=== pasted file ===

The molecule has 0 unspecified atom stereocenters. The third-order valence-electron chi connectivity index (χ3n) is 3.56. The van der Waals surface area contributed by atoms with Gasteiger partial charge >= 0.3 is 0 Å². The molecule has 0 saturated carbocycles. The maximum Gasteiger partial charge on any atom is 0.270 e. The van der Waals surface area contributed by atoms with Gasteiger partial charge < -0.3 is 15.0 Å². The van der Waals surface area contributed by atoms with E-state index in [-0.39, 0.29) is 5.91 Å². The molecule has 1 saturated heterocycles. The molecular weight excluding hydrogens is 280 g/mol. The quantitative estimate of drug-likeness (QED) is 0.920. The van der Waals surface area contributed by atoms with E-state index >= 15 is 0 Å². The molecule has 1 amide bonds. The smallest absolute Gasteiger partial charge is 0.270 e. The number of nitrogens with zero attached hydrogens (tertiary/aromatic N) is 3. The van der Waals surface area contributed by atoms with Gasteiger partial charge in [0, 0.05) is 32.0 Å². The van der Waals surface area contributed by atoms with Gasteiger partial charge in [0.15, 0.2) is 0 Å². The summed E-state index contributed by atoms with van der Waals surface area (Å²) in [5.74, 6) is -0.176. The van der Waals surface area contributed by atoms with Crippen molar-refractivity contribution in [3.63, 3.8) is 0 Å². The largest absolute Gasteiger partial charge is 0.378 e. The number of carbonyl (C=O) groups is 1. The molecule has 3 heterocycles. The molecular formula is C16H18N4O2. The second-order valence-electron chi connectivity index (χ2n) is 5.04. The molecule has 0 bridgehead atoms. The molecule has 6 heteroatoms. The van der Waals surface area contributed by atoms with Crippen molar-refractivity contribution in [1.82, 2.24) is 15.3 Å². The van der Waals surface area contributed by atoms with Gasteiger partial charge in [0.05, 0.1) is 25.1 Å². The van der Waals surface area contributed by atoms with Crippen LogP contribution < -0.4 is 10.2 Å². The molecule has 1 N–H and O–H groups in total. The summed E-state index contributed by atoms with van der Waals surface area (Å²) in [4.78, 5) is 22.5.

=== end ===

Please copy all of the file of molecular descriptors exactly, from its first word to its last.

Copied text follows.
The molecule has 0 unspecified atom stereocenters. The third-order valence-electron chi connectivity index (χ3n) is 3.56. The van der Waals surface area contributed by atoms with Gasteiger partial charge >= 0.3 is 0 Å². The molecule has 0 saturated carbocycles. The maximum Gasteiger partial charge on any atom is 0.270 e. The van der Waals surface area contributed by atoms with Gasteiger partial charge < -0.3 is 15.0 Å². The van der Waals surface area contributed by atoms with E-state index in [-0.39, 0.29) is 5.91 Å². The molecule has 1 saturated heterocycles. The molecular weight excluding hydrogens is 280 g/mol. The quantitative estimate of drug-likeness (QED) is 0.920. The van der Waals surface area contributed by atoms with E-state index >= 15 is 0 Å². The molecule has 1 amide bonds. The smallest absolute Gasteiger partial charge is 0.270 e. The number of nitrogens with zero attached hydrogens (tertiary/aromatic N) is 3. The van der Waals surface area contributed by atoms with Gasteiger partial charge in [0, 0.05) is 32.0 Å². The van der Waals surface area contributed by atoms with Gasteiger partial charge in [0.15, 0.2) is 0 Å². The summed E-state index contributed by atoms with van der Waals surface area (Å²) in [5.74, 6) is -0.176. The van der Waals surface area contributed by atoms with Crippen molar-refractivity contribution in [3.63, 3.8) is 0 Å². The largest absolute Gasteiger partial charge is 0.378 e. The number of carbonyl (C=O) groups is 1. The molecule has 3 heterocycles. The molecular formula is C16H18N4O2. The second-order valence-electron chi connectivity index (χ2n) is 5.04. The molecule has 0 bridgehead atoms. The molecule has 6 heteroatoms. The van der Waals surface area contributed by atoms with Crippen molar-refractivity contribution in [1.82, 2.24) is 15.3 Å². The van der Waals surface area contributed by atoms with Gasteiger partial charge in [0.05, 0.1) is 25.1 Å². The van der Waals surface area contributed by atoms with Crippen LogP contribution < -0.4 is 10.2 Å². The molecule has 1 N–H and O–H groups in total. The summed E-state index contributed by atoms with van der Waals surface area (Å²) in [4.78, 5) is 22.5.